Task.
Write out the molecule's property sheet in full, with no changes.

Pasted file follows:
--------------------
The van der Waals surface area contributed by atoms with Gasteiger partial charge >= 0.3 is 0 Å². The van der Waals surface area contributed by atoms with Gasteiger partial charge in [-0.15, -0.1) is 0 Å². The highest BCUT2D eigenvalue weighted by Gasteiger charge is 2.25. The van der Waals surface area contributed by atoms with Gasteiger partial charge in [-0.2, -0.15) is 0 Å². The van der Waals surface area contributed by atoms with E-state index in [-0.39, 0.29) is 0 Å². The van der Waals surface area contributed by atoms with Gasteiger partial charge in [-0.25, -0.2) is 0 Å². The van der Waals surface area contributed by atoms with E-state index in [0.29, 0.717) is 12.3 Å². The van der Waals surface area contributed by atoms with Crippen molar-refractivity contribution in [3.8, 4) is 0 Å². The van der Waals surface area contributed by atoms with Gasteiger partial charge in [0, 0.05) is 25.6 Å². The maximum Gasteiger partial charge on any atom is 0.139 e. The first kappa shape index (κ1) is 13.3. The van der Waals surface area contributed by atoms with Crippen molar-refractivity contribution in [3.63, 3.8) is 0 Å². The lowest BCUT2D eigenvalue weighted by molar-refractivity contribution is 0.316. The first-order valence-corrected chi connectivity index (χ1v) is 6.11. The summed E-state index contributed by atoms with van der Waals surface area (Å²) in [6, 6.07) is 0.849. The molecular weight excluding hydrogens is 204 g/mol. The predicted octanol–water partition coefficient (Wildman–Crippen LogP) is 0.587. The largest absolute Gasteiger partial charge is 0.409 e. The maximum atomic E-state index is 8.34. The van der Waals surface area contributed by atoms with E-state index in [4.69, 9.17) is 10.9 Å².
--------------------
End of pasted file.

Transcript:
The van der Waals surface area contributed by atoms with Gasteiger partial charge >= 0.3 is 0 Å². The van der Waals surface area contributed by atoms with Gasteiger partial charge in [-0.15, -0.1) is 0 Å². The highest BCUT2D eigenvalue weighted by Gasteiger charge is 2.25. The van der Waals surface area contributed by atoms with Gasteiger partial charge in [-0.2, -0.15) is 0 Å². The van der Waals surface area contributed by atoms with E-state index in [-0.39, 0.29) is 0 Å². The van der Waals surface area contributed by atoms with Gasteiger partial charge in [-0.25, -0.2) is 0 Å². The van der Waals surface area contributed by atoms with E-state index in [0.29, 0.717) is 12.3 Å². The van der Waals surface area contributed by atoms with Crippen molar-refractivity contribution in [3.8, 4) is 0 Å². The van der Waals surface area contributed by atoms with Gasteiger partial charge in [0, 0.05) is 25.6 Å². The maximum Gasteiger partial charge on any atom is 0.139 e. The first kappa shape index (κ1) is 13.3. The van der Waals surface area contributed by atoms with Crippen molar-refractivity contribution in [3.63, 3.8) is 0 Å². The lowest BCUT2D eigenvalue weighted by molar-refractivity contribution is 0.316. The first-order valence-corrected chi connectivity index (χ1v) is 6.11. The summed E-state index contributed by atoms with van der Waals surface area (Å²) in [6, 6.07) is 0.849. The molecular weight excluding hydrogens is 204 g/mol. The predicted octanol–water partition coefficient (Wildman–Crippen LogP) is 0.587. The largest absolute Gasteiger partial charge is 0.409 e. The maximum atomic E-state index is 8.34. The van der Waals surface area contributed by atoms with E-state index in [4.69, 9.17) is 10.9 Å².